Cotoneaster lacteus

Photo courtesy Joseph DiTomaso

Synonyms: Cotoneaster parneyi

Common names: milkflower cotoneaster; Parney's cotoneaster

Cotoneaster lacteus (Parney’s cotoneaster) is an evergreen shrub (family Rosaceae) found along the central and north coast of California. Parney’s cotoneaster, which has white flowers and red fruits, was introduced from China as an ornamental plant, and has escaped cultivation. It is found in disturbed places, especially near residential sites, as well as undisturbed coastal scrub, grassland and forests. Each plant can produce thousands of fruits every year, which are distributed by birds, small mammals, water movement and human activities. Mechanical removal of the shrubs can provide good control, but follow-up is needed, as the plants may resprout from the roots.

Rating: Moderate

Cal-IPC Resources

  • Plant Assessment Form - Information gathered by Cal-IPC on the impacts, rate of spread, and distribution of invasive plants in California. Does not include management information.
  • CalWeedMapper - Statewide maps, climate models, and reports.
  • Cal-IPC News - Our quarterly newsletter. Each issue is available as a pdf.
  • Cal-IPC Symposium Proceedings - Presentations and papers from our annual Symposium.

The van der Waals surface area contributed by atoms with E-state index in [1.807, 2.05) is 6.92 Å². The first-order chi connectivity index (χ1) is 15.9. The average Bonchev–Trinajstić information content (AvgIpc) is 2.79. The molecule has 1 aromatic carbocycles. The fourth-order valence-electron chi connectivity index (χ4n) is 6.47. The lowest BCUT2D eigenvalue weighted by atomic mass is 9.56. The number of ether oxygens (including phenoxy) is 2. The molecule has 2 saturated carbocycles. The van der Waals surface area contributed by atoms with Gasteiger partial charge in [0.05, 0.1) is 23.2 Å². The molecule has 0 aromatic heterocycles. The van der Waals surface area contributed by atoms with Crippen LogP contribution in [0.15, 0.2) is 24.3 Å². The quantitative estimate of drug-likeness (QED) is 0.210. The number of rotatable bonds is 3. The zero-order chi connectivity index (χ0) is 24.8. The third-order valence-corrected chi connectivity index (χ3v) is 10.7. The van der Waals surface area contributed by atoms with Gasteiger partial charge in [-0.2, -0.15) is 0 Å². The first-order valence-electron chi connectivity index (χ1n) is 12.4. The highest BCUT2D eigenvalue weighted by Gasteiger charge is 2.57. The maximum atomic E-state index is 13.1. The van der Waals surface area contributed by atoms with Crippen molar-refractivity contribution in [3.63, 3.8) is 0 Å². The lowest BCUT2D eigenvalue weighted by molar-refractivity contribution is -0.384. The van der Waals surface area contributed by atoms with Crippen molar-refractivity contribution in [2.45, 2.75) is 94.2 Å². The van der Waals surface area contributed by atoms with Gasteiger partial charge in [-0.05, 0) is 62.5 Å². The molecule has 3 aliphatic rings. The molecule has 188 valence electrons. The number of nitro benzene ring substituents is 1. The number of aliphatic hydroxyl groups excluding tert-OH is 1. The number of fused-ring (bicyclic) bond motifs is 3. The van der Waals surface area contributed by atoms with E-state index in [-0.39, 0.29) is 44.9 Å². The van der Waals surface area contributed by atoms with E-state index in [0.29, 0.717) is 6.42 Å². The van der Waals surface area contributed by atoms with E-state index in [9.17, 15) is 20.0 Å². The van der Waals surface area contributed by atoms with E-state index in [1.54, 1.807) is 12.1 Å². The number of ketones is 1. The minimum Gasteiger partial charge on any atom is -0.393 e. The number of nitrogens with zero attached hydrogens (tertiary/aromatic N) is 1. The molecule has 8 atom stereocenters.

• Don't Plant a Pest! - Select your region to find non-invasive alternatives to ornamental species. Also see our statewide brochure on trees.

Other Resources

  • USDA PLANTS database -
    Federal database with information on identification and distribution, and links to websites in individual states.
  • Jepson Online Interchange for California Flora - Information on taxonomy, biology, and distribution from the UC Berkeley Jepson Herbarium.
  • CalFlora - Distribution information by county based on submitted observations and herbarium specimens.
  • CalPhotos - Images of plants taken mostly in California.

Symposium Presentations

  • Connick, S. and M. Gerel (2004). Partnering to prevent invasions of plants of horticultural origin. California Invasive Plant Council Symposium 2004. Ventura, CA.
  • Heath, M., K. Moore, et al. (2005). Trees and shrubs discussion group. California Invasive Plant Council Symposium 2005. Chico, CA.

Cal-IPC News Articles

  • Connick, S. and M. Gerel (2005). Don't sell a pest: A new partnership to prevent plant invasions through horticulture. Cal-IPC News. 13: 4-5,14.